Zur Hauptnavigation springen Zur Suche springen Zum Seiteninhalt springen Zum Footer springen

Anticipatory Humanitarian Action

Act and intervene based on forecasts and predictions before crises and disasters lead to hunger, destruction and death.

Anticipatory Action tries to take action based on forecasts and predictions, intervening before crises and disasters cause hunger.
Patrick Ghembo from Monyo village in Malawi stands in his field. It was destroyed by Cyclone Idai in March 2019 © Gavin Douglas/Concern Worldwide
Matthias Amling Humanitarian Directorate

Every year, humanitarian needs are rising, with over 360 million people in need of assistance. Some of these people have been affected by protracted crisis and cascading risks with no substantial improvement in the near future in sight.

However, humanitarian action usually occurs once many people have already experienced devastating losses. Welthungerhilfe (WHH) champions a different approach – by taking proactive action. Based on forecasts, predictions and intervening before crises and disasters cause hunger, property damage, and deaths.

Anticipatory action – but what is the meaning?

Anticipatory Action is an innovative approach to humanitarian action. It means that we aim to support people by protecting their lives and livelihoods before an imminent disaster causes damage. Through detailed risk and threat analyses, we can predict extreme weather events with increasing accuracy and, based on these early warnings, implement action before a hazard unfolds its full impact. This enables people to make timely decisions on matters essential to their survival in the short time between the early warning and the onset of a disaster.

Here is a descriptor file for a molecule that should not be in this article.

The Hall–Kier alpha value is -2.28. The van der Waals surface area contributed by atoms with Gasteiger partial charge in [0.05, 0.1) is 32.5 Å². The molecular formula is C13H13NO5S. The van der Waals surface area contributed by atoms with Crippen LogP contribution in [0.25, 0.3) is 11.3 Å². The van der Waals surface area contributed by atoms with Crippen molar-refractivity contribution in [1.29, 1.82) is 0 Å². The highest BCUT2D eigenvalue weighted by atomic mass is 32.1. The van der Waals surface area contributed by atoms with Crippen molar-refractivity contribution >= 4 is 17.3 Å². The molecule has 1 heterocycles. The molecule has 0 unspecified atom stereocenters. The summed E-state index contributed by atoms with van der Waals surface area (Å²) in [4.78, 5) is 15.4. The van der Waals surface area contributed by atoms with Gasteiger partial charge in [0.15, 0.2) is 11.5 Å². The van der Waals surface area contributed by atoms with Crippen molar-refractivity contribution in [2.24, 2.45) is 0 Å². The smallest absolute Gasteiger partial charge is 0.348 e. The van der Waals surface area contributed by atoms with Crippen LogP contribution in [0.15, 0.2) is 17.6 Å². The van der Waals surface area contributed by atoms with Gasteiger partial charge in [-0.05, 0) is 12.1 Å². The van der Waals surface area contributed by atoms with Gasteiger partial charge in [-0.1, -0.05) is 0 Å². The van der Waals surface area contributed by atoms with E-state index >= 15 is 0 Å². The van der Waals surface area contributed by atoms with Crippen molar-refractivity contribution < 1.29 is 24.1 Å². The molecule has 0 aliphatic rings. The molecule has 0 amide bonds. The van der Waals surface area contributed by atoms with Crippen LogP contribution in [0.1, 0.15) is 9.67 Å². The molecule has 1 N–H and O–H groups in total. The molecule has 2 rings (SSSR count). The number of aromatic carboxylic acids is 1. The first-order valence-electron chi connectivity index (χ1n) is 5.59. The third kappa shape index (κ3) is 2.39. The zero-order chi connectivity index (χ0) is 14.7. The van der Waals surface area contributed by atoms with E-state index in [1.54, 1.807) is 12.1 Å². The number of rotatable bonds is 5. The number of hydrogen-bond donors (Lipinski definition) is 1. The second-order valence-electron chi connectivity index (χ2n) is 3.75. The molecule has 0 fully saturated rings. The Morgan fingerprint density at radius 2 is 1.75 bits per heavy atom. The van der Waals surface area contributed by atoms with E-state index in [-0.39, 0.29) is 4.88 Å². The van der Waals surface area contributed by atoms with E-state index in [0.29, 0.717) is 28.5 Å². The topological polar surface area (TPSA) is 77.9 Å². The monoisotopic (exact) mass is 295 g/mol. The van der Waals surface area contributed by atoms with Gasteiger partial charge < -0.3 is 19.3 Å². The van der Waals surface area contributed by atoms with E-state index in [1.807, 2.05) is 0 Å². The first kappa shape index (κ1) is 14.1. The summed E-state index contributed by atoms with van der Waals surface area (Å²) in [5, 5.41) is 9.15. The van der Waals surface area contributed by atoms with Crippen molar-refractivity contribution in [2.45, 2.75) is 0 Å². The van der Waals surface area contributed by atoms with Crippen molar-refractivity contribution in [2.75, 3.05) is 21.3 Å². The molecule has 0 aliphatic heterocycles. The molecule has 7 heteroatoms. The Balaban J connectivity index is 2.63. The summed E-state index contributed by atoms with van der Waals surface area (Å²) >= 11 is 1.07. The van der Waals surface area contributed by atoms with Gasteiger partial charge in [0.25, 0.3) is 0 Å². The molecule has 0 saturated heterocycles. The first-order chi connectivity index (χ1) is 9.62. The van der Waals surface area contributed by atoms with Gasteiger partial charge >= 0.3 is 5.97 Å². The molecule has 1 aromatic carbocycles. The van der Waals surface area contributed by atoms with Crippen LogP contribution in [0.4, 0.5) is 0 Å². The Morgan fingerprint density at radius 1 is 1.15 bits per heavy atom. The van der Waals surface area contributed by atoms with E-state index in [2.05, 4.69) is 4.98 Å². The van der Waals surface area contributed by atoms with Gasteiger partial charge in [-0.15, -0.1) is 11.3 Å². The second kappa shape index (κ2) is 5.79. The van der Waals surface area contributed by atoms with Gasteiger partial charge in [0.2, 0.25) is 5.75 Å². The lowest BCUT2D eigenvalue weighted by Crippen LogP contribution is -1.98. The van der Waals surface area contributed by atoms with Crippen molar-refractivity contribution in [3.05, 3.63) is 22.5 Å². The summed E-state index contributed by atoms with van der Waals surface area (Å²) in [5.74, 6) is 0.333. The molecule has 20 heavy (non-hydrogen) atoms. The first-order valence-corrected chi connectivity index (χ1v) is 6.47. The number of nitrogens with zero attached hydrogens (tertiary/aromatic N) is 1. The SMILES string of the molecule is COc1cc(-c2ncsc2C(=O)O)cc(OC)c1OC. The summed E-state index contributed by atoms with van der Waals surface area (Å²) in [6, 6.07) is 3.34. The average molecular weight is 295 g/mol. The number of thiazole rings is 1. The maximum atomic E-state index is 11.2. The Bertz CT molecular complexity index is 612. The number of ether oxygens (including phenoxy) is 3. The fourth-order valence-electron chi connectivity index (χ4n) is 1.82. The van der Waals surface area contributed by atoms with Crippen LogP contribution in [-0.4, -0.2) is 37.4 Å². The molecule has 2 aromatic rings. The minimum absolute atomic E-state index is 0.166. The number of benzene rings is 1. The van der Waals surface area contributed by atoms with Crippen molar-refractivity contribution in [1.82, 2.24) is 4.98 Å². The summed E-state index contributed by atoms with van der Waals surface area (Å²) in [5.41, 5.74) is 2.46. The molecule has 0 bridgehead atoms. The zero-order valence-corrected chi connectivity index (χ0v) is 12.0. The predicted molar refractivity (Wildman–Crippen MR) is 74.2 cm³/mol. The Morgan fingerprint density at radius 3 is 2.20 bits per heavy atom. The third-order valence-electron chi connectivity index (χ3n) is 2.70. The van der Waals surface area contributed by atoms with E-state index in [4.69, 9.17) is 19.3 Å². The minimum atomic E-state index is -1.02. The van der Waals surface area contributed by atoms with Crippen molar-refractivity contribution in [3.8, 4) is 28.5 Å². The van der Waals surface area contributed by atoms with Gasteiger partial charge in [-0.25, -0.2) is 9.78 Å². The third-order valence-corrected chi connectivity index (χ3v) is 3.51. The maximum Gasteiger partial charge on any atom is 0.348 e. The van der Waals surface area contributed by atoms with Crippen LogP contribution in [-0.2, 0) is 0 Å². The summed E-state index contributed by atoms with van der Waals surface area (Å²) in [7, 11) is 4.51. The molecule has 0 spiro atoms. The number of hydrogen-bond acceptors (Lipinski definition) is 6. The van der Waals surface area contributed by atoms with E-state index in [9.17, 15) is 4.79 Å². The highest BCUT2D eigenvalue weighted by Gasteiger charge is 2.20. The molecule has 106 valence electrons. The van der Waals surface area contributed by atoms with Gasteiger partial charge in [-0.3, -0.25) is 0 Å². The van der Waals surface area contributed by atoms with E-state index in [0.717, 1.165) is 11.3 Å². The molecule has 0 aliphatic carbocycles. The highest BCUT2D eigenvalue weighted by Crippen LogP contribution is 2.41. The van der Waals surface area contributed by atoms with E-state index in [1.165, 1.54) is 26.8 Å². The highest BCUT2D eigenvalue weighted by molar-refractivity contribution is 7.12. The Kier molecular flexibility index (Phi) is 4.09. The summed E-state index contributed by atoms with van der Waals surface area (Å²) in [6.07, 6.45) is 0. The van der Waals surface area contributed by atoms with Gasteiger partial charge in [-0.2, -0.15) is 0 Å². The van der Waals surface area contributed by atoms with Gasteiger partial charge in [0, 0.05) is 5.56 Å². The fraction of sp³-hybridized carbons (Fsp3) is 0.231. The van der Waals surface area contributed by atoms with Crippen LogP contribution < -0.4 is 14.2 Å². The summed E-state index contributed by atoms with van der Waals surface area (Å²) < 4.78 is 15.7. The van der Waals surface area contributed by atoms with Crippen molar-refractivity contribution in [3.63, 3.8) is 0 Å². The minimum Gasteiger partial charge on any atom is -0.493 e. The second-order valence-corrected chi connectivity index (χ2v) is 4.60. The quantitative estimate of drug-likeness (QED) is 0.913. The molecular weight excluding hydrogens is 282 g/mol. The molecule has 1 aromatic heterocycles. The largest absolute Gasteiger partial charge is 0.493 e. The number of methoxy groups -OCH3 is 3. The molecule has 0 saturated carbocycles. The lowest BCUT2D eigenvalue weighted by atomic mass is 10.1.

Anticipatory Action: A man is sitting on dry ground.
People in Pakistan regularly have to deal with droughts or floods. WHH has worked with partners since 2017 to develop early warning systems for various natural hazards © Kopp/Welthungerhilfe

Anticipatory Humanitarian Action through scientific data

Based on comprehensive data analyses, WHH works with scientific partners to adapt and utilize forecasting models to predict disasters and their effects on the local population. For example, analyzing past droughts and their effects can help identify local risk factors and early warning indicators can be recorded and monitored (for droughts, for example, an indicator used is the soil moisture content for crops during the growing season). Historical drought analyses make it possible to determine a critical threshold that heralds a drought.